Edward Snowden Is Worried People Will Forget About Edward Snowden

The standard-bearer for spy-agency reform fears NSA fatigue is leading to a culture of complacency.

National Journal
Dustin Volz
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Dustin Volz
Aug. 13, 2014, 11:01 a.m.

At the bot­tom of an ex­pans­ive pro­file of him in Wired magazine pub­lished on­line Wed­nes­day, Ed­ward Snowden dis­closed one of his biggest fears.

What if, gradu­ally, people are grow­ing ac­cus­tomed to mass gov­ern­ment sur­veil­lance?

The fu­git­ive leak­er, who more than a year ago aired the Na­tion­al Se­cur­ity Agency’s dirty sur­veil­lance laun­dry to a couple of hand-picked journ­al­ists, is wor­ried that pub­lic agit­a­tion about the sweep­ing scope of bulk data col­lec­tion is wan­ing with time—and with it, the de­sire to re­form the gov­ern­ment’s spy agen­cies.

As journ­al­ist James Bam­ford, who spent three days in Mo­scow with the 31-year-old com­puter tech­ni­cian, writes:

An­oth­er con­cern for Snowden is what he calls NSA fa­tigue—the pub­lic be­com­ing numb to dis­clos­ures of mass sur­veil­lance, just as it be­comes in­ured to news of battle deaths dur­ing a war. “One death is a tragedy, and a mil­lion is a stat­ist­ic,” he says, mord­antly quot­ing Stal­in. “Just as the vi­ol­a­tion of An­gela Merkel’s rights is a massive scan­dal and the vi­ol­a­tion of 80 mil­lion Ger­mans is a non­story.” Nor is he op­tim­ist­ic that the next elec­tion will bring any mean­ing­ful re­form.

Is the pres­sure for NSA re­form eas­ing? It has been 14 months since Snowden met with journ­al­ists Glenn Gre­en­wald and Laura Poitras in Hong Kong to hand over a treas­ure trove of clas­si­fied doc­u­ments he down­loaded while work­ing for Booz Al­len Hamilton in Hawaii. And des­pite pledges from Pres­id­ent Obama last Janu­ary that the NSA would un­der­go changes and re­gain the pub­lic’s trust—if Con­gress sent him an ap­pro­pri­ate re­form pack­age—no such bills have since been signed in­to law.

Shortly after an ini­tial wave of neg­at­ive back­lash that greeted Snowden when his leaks first sur­faced in June 2013, the pub­lic began clam­or­ing for re­form, as a clear­er por­trait of the NSA’s bulk col­lec­tion of do­mest­ic phone metadata—the time stamps, loc­a­tion, and num­bers as­so­ci­ated with a call but not its ac­tu­al con­tents—began to emerge. As a res­ult, the House nearly de­fun­ded the NSA’s sur­veil­lance pro­grams in Ju­ly 2013, when an amend­ment backed by Reps. Justin Amash and John Con­yers fell just 12 votes short of passing.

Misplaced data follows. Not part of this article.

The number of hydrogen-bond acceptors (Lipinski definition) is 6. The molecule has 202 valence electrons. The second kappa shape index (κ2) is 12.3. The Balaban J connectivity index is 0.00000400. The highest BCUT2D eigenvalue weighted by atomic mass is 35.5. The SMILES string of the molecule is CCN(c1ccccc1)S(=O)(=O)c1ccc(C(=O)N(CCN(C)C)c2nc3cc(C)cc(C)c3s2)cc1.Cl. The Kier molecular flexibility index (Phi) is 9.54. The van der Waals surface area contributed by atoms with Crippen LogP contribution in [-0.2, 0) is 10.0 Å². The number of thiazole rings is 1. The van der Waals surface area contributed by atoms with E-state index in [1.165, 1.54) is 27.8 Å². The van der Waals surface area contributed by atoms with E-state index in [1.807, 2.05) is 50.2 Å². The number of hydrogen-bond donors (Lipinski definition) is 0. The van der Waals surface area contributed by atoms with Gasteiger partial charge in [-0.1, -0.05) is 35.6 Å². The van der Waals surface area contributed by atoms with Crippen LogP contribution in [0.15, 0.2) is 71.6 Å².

That sud­den re­buke of the in­tel­li­gence agen­cies was seen at the time as a fore­bod­ing omen of what was ahead, but it wasn’t un­til May of this year that the House passed a watered-down ver­sion of the USA Free­dom Act, which tech com­pan­ies and pri­vacy ad­voc­ates de­rided as an in­suf­fi­cient and loop­hole-laden an­swer to NSA spy­ing.

But last month, Sen­ate Ju­di­ciary Com­mit­tee Chair­man Patrick Leahy in­tro­duced a beefed-up ver­sion of the Free­dom Act, which has been re­ceived warmly by most NSA crit­ics and en­dorsed by the White House. The meas­ure would bar the NSA from col­lect­ing Amer­ic­an phone re­cords in bulk and in­stead re­quire phone com­pan­ies to store the data, which the gov­ern­ment can re­quest on an as-needed basis. It spe­cifies that the NSA can’t gath­er all data from broad “tar­gets” such as a par­tic­u­lar ser­vice pro­vider or zip code, and cre­ates a pan­el of spe­cial ad­voc­ates to sup­port pri­vacy rights be­fore the For­eign In­tel­li­gence Sur­veil­lance Court, among oth­er re­forms.

Des­pite the bill’s back­ing, it still faces hurdles from de­fense hawks like Sen­ate In­tel­li­gence Com­mit­tee Chair­wo­man Di­anne Fein­stein and pri­vacy zealots like Sen. Ron Wyden, who ar­gue that it still doesn’t go far enough. It re­mains un­clear wheth­er the Sen­ate will find time after its Au­gust re­cess to get to sur­veil­lance re­form in its short, elec­tion-year cal­en­dar.

Mean­while, Snowden and his con­fid­ants are work­ing to keep gov­ern­ment sur­veil­lance in the news and to pre­vent “NSA fa­tigue.” As Gre­en­wald and oth­ers con­tin­ue to pub­lish a steady drip of rev­el­a­tions about the NSA and oth­er spy agen­cies, Snowden is cash­ing in on his no­tori­ety with ad­di­tion­al pub­li­city.

The fu­git­ive re­mains elu­sive to U.S. au­thor­it­ies, who want him to come home to face es­pi­on­age charges. But if 2013 saw Snowden dash­ing around the globe in search of refuge from U.S. au­thor­it­ies, 2014 has been a year of stead­ily in­creas­ing will­ing­ness to draw at­ten­tion, either by speak­ing at events via Skype or Google Hangouts or grant­ing ac­cess to journ­al­ists.

In the past few months, NBC’s Bri­an Wil­li­ams, The Guard­i­an, and now Wired have sat down for ex­tens­ive in­ter­views with Snowden. Each in­ter­view has at­trac­ted broad in­terest and dis­cus­sion, but not just be­cause Snowden is an in­ter­na­tion­ally known fu­git­ive. In all of them, Snowden has dropped new de­tails about the NSA sur­veil­lance prac­tices or his time work­ing as a con­tract­or with Booz Al­len, adding fresh in­gredi­ents to a de­bate that is now more than a year old.

Mean­while, as Snowden at­tempts to re­main rel­ev­ant—Wired‘s cov­er photo finds hims draped in an Amer­ic­an flag, which is in­furi­at­ing some of his de­tract­ors—he hedges his bets by con­tinu­ing to ar­gue that tech­no­logy, and not polit­ics, may be the best av­en­ue to sur­veil­lance re­form.

“We have the means and we have the tech­no­logy to end mass sur­veil­lance without any le­gis­lat­ive ac­tion at all, without any policy changes,” Snowden told Wired. “By ba­sic­ally ad­opt­ing changes like mak­ing en­cryp­tion a uni­ver­sal stand­ard—where all com­mu­nic­a­tions are en­cryp­ted by de­fault—we can end mass sur­veil­lance not just in the United States but around the world.”

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